Let's read the location data in to the loc variable along with the velocity and the date:

In [3]:
# extracting the locations dataframe
loc = json_data$geometry
properties = json_data$properties
loc$velocity <- properties$speed
loc$date <- properties$timestamp

Now we need to convert the coordinates as they are still in a weird format of having both latitude & longitude in one list. We'll fix this:

In [4]:
library(purrr)
loc$lon <- map(loc$coordinates,1)
loc$lat <- map(loc$coordinates,2)

loc$lat <- as.numeric(loc$lat)
loc$lon <- as.numeric(loc$lon)
Attaching package: ‘purrr’

The following object is masked from ‘package:jsonlite’:

    flatten

Analyzing the data

Let's install the required ggmap package and load some more data visualization tools:

In [5]:
install.packages('ggmap')
library(lubridate)
library(zoo)
# set up plotting theme
library(ggplot2)
library(ggmap)

my_theme <- function(base_size = 12, base_family = "sans"){
  theme_grey(base_size = base_size, base_family = base_family) +
  theme(
    axis.text = element_text(size = 12),
    axis.text.x = element_text(angle = 90, vjust = 0.5, hjust = 1),
    axis.title = element_text(size = 14),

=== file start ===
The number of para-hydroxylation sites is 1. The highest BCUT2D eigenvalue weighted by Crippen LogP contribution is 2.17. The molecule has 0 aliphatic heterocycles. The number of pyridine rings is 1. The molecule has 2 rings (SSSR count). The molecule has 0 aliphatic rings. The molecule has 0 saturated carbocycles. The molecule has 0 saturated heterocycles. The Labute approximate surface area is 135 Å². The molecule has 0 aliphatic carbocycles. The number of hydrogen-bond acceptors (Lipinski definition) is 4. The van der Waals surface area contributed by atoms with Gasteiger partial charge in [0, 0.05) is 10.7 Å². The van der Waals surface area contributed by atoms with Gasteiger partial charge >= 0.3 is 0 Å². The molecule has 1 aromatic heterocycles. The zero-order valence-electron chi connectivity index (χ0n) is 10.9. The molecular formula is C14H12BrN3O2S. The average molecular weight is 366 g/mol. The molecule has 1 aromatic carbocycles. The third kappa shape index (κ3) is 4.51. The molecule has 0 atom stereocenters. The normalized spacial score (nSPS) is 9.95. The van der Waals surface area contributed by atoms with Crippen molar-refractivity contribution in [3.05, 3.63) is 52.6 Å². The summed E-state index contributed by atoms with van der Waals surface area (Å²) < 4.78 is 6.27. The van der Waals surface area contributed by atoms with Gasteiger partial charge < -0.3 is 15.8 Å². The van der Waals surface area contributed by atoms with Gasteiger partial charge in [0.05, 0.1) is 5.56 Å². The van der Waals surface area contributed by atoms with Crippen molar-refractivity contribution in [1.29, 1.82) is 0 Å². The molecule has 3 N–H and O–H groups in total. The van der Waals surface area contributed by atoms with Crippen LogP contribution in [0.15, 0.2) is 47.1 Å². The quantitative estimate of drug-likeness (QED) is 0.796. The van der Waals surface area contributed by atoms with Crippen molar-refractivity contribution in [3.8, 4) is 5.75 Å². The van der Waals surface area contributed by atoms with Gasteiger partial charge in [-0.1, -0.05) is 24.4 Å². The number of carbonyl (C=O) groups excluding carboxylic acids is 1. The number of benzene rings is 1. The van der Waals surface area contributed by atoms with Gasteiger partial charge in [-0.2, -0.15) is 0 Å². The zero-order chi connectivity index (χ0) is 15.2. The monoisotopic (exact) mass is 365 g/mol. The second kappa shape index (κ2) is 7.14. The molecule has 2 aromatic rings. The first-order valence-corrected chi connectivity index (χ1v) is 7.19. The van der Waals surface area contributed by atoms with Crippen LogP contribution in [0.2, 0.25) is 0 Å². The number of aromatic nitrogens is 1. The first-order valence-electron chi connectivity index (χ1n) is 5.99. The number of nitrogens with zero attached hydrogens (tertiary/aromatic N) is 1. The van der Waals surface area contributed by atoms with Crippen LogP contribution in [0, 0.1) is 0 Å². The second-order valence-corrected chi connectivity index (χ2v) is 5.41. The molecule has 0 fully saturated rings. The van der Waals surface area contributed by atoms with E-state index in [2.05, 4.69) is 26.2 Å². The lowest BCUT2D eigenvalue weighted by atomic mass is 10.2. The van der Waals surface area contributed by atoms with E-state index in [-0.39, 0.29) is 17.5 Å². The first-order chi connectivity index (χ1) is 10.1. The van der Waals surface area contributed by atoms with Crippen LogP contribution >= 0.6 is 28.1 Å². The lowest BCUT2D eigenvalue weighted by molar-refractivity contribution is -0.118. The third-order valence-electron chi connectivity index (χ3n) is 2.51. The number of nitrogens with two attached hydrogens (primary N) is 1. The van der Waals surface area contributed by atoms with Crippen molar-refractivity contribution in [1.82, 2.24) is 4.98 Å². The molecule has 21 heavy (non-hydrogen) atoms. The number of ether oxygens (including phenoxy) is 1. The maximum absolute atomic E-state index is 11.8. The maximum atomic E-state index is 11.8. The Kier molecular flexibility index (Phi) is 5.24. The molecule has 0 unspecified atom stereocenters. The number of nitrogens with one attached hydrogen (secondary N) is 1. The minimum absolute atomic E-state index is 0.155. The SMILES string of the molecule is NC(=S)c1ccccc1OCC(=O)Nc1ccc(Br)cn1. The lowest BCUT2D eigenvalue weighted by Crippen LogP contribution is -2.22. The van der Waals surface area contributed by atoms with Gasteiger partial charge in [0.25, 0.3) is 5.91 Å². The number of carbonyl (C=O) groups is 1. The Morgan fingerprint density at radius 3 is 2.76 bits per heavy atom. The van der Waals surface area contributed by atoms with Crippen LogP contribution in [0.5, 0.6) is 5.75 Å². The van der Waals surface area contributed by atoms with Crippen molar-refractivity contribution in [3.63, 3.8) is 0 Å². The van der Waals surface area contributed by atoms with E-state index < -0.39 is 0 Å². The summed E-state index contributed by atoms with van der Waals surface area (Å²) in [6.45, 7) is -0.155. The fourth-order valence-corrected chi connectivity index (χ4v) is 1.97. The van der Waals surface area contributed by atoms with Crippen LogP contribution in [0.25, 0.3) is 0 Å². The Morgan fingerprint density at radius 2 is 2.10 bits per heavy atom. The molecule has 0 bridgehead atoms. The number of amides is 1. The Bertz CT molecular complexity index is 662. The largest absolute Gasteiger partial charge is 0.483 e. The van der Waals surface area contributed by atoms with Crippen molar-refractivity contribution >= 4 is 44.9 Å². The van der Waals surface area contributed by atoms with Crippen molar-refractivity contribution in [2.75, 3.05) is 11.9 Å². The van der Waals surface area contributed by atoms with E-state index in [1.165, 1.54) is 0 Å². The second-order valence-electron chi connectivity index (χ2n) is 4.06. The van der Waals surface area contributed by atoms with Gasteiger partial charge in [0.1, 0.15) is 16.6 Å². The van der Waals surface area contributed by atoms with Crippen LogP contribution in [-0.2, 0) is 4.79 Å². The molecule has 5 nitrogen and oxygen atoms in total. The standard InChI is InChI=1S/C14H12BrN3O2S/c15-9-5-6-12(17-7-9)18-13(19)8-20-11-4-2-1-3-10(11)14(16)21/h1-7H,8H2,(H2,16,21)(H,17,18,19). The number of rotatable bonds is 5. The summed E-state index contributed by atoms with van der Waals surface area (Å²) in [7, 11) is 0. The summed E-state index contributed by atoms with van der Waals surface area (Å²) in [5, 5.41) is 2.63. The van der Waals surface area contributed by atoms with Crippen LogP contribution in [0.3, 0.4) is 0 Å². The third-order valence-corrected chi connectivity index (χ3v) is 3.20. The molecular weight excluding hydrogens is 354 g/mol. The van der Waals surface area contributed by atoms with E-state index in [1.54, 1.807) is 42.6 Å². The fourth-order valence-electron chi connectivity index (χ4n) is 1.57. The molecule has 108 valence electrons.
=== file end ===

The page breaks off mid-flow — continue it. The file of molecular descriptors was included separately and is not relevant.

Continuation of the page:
panel.grid.major = element_line(color = "grey"),
    panel.grid.minor = element_blank(),
    panel.background = element_rect(fill = "aliceblue"),
    strip.background = element_rect(fill = "lightgrey", color = "grey", size = 1),
    strip.text = element_text(face = "bold", size = 12, color = "navy"),
    legend.position = "right",
    legend.background = element_blank(),
    panel.margin = unit(.5, "lines"),
    panel.border = element_rect(color = "grey", fill = NA, size = 0.5)
  )
}
Updating HTML index of packages in '.Library'
Making 'packages.html' ... done

Attaching package: ‘lubridate’

The following object is masked from ‘package:base’:

    date


Attaching package: ‘zoo’

The following objects are masked from ‘package:base’:

    as.Date, as.Date.numeric

Let's make a map

The global view